While driver navigation software usually does not use satellite imagery, applications for hikers, runners, and bikers, for example, rely on it heavily. “For apps like Strava and AllTrails, satellite imagery is a significant enhancement for their users,” said Alistair Miller, who heads imagery products and partnerships for Mapbox Inc., naming two of the company’s prominent customers. Mapbox, based in Washington, D.C., provides a platform and map data that enable developers to create customized map-based applications. “Our main purpose is using imagery to enhance the context of the maps our customers create with our platform,” Miller said.
As a small startup in 2010, he said, the company couldn’t spend millions on proprietary images and instead integrated data from Landsat. The global coverage and regular updates — capturing images of the same areas every 14 days — enabled the company to build huge, cloud-free images of Earth.
The company eventually started purchasing commercial, high-resolution images, and today Mapbox blends these with data from one of Landsat’s direct descendants, NASA’s Moderate Resolution Imaging Spectroradiometer (MODIS) to let users seamlessly zoom in and out of views.
“We have an appreciation for NASA essentially starting the Earth-observation industry,” Miller said. “If it weren’t for Landsat, we wouldn’t be where we are in terms of understanding our Earth.”
Some of the most pressing questions people ask about Earth are about the food it’s producing. Agriculture and adjacent industries like farm equipment manufacturers and grain futures traders are among the heaviest users of Earth-imaging satellite data, which can help assess crop health and predict yields.
Even in this well-established niche, though, new capabilities continue to emerge. One up-and-coming company, Boulder, Colorado-based Perennial Inc. — formerly Cloud Agronomics — was founded in 2018 to validate sustainable farming practices by measuring carbon stored in the earth. To do this, the company relies on Landsat, as well as the European Space Agency’s Sentinel satellites.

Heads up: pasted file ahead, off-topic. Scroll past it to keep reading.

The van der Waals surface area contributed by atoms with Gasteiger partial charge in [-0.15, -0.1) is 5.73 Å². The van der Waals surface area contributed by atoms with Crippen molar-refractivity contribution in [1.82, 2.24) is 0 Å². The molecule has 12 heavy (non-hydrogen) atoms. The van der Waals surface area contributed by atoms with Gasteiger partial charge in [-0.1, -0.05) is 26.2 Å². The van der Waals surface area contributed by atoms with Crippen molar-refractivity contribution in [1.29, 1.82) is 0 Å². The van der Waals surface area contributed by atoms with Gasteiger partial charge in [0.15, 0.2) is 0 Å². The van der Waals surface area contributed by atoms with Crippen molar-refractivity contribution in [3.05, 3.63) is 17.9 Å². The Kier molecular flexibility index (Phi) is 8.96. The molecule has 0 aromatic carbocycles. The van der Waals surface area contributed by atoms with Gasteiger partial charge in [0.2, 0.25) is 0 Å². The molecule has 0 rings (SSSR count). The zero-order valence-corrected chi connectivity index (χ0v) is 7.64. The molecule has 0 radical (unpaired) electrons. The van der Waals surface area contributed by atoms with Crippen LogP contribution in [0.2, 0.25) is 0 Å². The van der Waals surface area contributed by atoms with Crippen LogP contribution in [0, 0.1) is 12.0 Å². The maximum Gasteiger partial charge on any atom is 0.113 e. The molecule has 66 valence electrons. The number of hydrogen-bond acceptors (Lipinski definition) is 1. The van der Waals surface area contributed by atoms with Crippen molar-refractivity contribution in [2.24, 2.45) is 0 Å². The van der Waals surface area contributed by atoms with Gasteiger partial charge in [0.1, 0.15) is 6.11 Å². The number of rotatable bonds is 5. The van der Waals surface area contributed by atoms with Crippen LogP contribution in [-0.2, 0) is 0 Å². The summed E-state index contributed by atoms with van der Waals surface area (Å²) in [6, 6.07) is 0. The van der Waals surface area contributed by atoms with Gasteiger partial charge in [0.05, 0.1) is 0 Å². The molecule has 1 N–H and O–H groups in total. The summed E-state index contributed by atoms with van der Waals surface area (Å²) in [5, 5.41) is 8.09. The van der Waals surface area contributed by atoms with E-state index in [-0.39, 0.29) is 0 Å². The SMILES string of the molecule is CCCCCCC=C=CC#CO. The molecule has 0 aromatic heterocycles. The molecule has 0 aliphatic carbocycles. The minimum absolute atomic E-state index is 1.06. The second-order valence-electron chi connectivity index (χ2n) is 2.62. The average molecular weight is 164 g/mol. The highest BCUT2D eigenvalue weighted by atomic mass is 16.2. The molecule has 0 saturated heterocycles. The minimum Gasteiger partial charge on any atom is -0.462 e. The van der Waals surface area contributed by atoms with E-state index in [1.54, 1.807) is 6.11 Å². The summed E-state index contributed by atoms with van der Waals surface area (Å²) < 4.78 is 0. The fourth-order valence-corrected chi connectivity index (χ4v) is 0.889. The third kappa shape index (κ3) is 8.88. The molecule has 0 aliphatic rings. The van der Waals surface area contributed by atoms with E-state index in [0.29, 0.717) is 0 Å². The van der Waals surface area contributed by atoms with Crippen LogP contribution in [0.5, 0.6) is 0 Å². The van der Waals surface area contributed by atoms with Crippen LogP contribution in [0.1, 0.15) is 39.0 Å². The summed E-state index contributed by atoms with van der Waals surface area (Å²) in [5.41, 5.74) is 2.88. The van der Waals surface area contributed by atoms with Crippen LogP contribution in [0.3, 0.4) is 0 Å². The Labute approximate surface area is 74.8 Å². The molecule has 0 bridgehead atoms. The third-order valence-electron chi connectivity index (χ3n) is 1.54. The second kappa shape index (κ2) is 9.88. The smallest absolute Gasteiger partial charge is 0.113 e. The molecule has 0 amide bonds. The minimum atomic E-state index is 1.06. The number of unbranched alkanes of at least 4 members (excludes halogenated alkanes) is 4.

Perennial is working to enable the emerging markets for carbon credits, through which farmers can get paid for using practices that maximize their land’s storage of carbon, explained CTO David Schurman. These might include reducing soil tillage, planting cover crops during the off season, reducing fertilizer usage, and changing grazing practices. Satellite images can determine not only whether a farm is using these techniques but also the carbon content of the ground.
The company is also discovering interest among food companies that want to reduce their environmental impact, letting them audit suppliers’ carbon footprints and make informed decisions about where to buy food and who to reward with incentives.
Landsat provided the scientific-grade images that enabled all this, but Perennial had to figure out how to use that data to determine soil carbon content. While it’s not unusual for a company to put in this kind of work, NASA and the USGS also continually work to create tools and practical applications for Landsat. OpenET, the tool calculating water use at Baker’s pear farm, for example, is the product of years of work by scientists at multiple universities and agencies.
“Many of the scientists and software engineers on the OpenET team have been working on these models and approaches for more than a decade,” said Forrest Melton, NASA’s Project Scientist for OpenET. The platform uses Landsat data to essentially determine how much energy from the sun is reflected from Earth’s surface, versus how much is absorbed by the surface and the air.
Reprocessing and uploading the entire Landsat archive to the cloud was the biggest effort of the last several years at the USGS Earth Resources Observation and Science Center, and the researchers are constantly working to extract more information from Landsat data.
With a data user community that keeps growing, scientists and engineers are already looking forward to the next mission. NASA and USGS are developing options for the next iteration of Landsat, currently called Landsat Next.